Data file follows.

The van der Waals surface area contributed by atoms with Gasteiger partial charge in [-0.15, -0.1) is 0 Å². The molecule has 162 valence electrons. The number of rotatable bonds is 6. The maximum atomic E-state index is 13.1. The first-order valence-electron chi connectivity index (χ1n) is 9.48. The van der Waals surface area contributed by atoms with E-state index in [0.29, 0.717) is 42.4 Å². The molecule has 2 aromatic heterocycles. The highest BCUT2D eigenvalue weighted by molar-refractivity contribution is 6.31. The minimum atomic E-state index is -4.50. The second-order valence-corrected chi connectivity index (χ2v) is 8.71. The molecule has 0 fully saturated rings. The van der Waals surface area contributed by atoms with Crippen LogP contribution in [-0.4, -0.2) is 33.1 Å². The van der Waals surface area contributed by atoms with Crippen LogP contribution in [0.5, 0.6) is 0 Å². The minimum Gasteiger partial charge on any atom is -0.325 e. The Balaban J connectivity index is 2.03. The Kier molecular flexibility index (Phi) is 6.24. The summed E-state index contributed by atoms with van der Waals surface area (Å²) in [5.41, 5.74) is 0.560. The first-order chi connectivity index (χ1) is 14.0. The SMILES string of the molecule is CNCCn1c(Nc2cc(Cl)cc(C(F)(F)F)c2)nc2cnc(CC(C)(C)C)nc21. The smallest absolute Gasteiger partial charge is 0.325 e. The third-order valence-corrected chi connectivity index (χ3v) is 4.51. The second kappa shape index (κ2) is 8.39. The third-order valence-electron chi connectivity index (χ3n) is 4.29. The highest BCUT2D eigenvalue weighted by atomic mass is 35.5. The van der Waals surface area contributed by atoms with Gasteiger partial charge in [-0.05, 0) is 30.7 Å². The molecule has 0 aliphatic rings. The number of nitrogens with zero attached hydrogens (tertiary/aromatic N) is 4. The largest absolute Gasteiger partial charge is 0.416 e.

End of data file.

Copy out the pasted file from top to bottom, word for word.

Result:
The van der Waals surface area contributed by atoms with Gasteiger partial charge in [-0.15, -0.1) is 0 Å². The molecule has 162 valence electrons. The number of rotatable bonds is 6. The maximum atomic E-state index is 13.1. The first-order valence-electron chi connectivity index (χ1n) is 9.48. The van der Waals surface area contributed by atoms with E-state index in [0.29, 0.717) is 42.4 Å². The molecule has 2 aromatic heterocycles. The highest BCUT2D eigenvalue weighted by molar-refractivity contribution is 6.31. The minimum atomic E-state index is -4.50. The second-order valence-corrected chi connectivity index (χ2v) is 8.71. The molecule has 0 fully saturated rings. The van der Waals surface area contributed by atoms with Crippen LogP contribution in [-0.4, -0.2) is 33.1 Å². The van der Waals surface area contributed by atoms with Crippen LogP contribution in [0.5, 0.6) is 0 Å². The minimum Gasteiger partial charge on any atom is -0.325 e. The Balaban J connectivity index is 2.03. The Kier molecular flexibility index (Phi) is 6.24. The summed E-state index contributed by atoms with van der Waals surface area (Å²) in [5.41, 5.74) is 0.560. The first-order chi connectivity index (χ1) is 14.0. The SMILES string of the molecule is CNCCn1c(Nc2cc(Cl)cc(C(F)(F)F)c2)nc2cnc(CC(C)(C)C)nc21. The smallest absolute Gasteiger partial charge is 0.325 e. The third-order valence-corrected chi connectivity index (χ3v) is 4.51. The second kappa shape index (κ2) is 8.39. The third-order valence-electron chi connectivity index (χ3n) is 4.29. The highest BCUT2D eigenvalue weighted by atomic mass is 35.5. The van der Waals surface area contributed by atoms with Gasteiger partial charge in [-0.05, 0) is 30.7 Å². The molecule has 0 aliphatic rings. The number of nitrogens with zero attached hydrogens (tertiary/aromatic N) is 4. The largest absolute Gasteiger partial charge is 0.416 e.